• Students have until Friday, March 20, at 5 pm to vacate the residence center by returning home or relocating off campus. Students who are unable to immediately move off campus will be relocated to the IAIA Family Housing casitas until the end of the semester. Emergency Aid is available for students, including assistance with transportation and food.
  • Employees will continue to be paid—the HR and Finance offices are able to process payroll remotely, and I thank them for developing this capability.
  • Here are further guidelines for IAIA Staff and Faculty who will be working from home:
    • Get in touch with your direct supervisor to plan what tasks you will work on during this time period.
    • Share your contact information with your supervisor and co-workers.
    • Stay in regular contact with your supervisor.
    • Stay in regular contact with other staff and faculty to continue to do your work and help others to do theirs.
    • Be on call and available during your normal working hours.
    • Respond regularly to emails and phone calls.
    • Discuss with your work group whether you should use online collaboration software such as Microsoft Teams, Slack, Zoom, or Skype.
    • Take this opportunity to participate in online training or reading about your job duties.
    • Specific details of your work-from-home situation will be worked out between you and your supervisor over the coming days.
    • When we are practicing social distancing, it’s possible to feel a little cut off from everyone. Reach out if you need assistance.
  • The decision to bring employees back to the campus and Museum on April 6 will be based on the existing public health situation in New Mexico at that time.
  • Except for the one-on-one online curriculum development training, faculty should now work from home.
  • Decisions regarding Powwow, Commencement, and other events scheduled for after April 6 has not been made.

Given the fluidity with the situation with the coronavirus, this office will provide regular updates. Thank you for your cooperation and understanding. Take care of yourselves!

Stay safe and healthy,

Dr. Robert Martin (Cherokee Nation)
IAIA President

Wednesday, March 11, 2020

Dear Students, Faculty, and Staff,

As you are well aware, the COVID-19 outbreak has now been declared a worldwide pandemic by the World Health Organization. Closer to home, three coronavirus cases have now been confirmed in New Mexico and the Governor has declared a public health emergency for the state of New Mexico. Unfortunately, the situation may worsen before it improves.

I have devoted a considerable amount of time over the past several weeks working to develop the Institute of American Indian Art’s next steps forward. I express gratitude to those who have provided input, including our Emergency Management Planning committee who is responsible for managing our response to this serious public health emergency.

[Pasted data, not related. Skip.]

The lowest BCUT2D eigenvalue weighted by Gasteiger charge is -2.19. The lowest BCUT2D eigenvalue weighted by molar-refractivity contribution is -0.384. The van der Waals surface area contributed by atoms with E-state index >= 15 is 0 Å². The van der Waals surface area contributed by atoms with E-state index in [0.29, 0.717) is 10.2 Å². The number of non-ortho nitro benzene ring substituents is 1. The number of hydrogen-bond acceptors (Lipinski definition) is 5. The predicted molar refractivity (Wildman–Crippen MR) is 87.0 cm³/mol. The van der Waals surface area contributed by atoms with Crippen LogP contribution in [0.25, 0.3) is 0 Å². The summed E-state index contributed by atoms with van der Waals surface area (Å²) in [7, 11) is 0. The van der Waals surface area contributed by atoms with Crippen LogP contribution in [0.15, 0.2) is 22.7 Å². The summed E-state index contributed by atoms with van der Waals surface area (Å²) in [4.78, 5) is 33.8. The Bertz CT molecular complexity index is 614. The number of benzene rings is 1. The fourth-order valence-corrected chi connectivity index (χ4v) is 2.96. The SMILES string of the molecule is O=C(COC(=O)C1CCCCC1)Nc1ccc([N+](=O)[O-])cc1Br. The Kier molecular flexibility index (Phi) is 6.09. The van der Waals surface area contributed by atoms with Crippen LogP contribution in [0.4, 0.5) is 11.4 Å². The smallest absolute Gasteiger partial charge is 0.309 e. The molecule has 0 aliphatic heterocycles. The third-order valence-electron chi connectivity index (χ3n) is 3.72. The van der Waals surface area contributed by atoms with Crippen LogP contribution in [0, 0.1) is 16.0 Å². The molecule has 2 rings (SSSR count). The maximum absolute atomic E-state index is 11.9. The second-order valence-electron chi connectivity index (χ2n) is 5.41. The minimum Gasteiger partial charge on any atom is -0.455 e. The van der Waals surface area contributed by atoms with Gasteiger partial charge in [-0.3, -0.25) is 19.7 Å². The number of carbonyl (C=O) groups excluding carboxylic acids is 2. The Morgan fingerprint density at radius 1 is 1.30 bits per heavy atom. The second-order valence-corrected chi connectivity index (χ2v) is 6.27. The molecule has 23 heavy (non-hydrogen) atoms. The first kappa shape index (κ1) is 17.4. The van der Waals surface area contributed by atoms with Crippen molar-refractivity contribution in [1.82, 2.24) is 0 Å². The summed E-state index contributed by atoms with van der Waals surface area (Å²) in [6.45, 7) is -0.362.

Our primary focus is to continue to provide IAIA students and employees with a safe place to learn, live, and work. To that end, we think it is best to be as safe as possible and also as flexible as possible. Moving forward the following actions will be implemented:

  • Spring break will take place as planned. However, we recommend that students and employees take great care in planning their personal travel, and consider not traveling out-of-state for the time being. As usual, the residence hall will remain open and there will be student activities.
  • After spring break, all instruction will be online for the remainder of the semester.
  • Following spring break, the residence hall, the casitas, and the Café will remain open.
  • IAIA will remain open, with one exception—classrooms and studios will be closed, except for graduating seniors who receive approval from their advisors.
  • Students can choose to finish out the semester either living at home or living on campus.
  • Until further notice, we will cancel visits to the campus, e.g. Facilities rentals, Admissions office tours and visits, Continuing Education classes, and other guests.
  • Small group meetings of students, faculty, and staff can take place during and after spring break, but large gatherings will be cancelled. We do not yet know if the Powwow and Commencement will take place—we will try to make that decision as soon as possible.
  • Staff will come to work normally.
  • School-sponsored out-of-state travel is immediately suspended for students, faculty, and staff. If you have mission-critical reasons for travel, presidential approval will be required.

As we all know, this is a fluid situation. While no one on campus is currently infected with coronavirus, that could change and the next phase of the plan would be implemented with additional actions. Online instruction will continue through the end of the semester. If you have any questions, please contact this office—we will be sending updates on a regular basis to the campus community. Another good resource is the New Mexico Department of Health’s website at as well as the coronavirus hotline at (855) 600-3453.

In conclusion, I encourage you to be respectful and kind to each other as we respond to this public health emergency together as a community. And, most importantly, we need to do our very best to help each other stay healthy—wash your hands frequently, capture those sneezes, maintain social distance, and if you are sick, please isolate yourself or remain home.

Thank you,

Dr. Robert Martin (Cherokee Nation)
IAIA President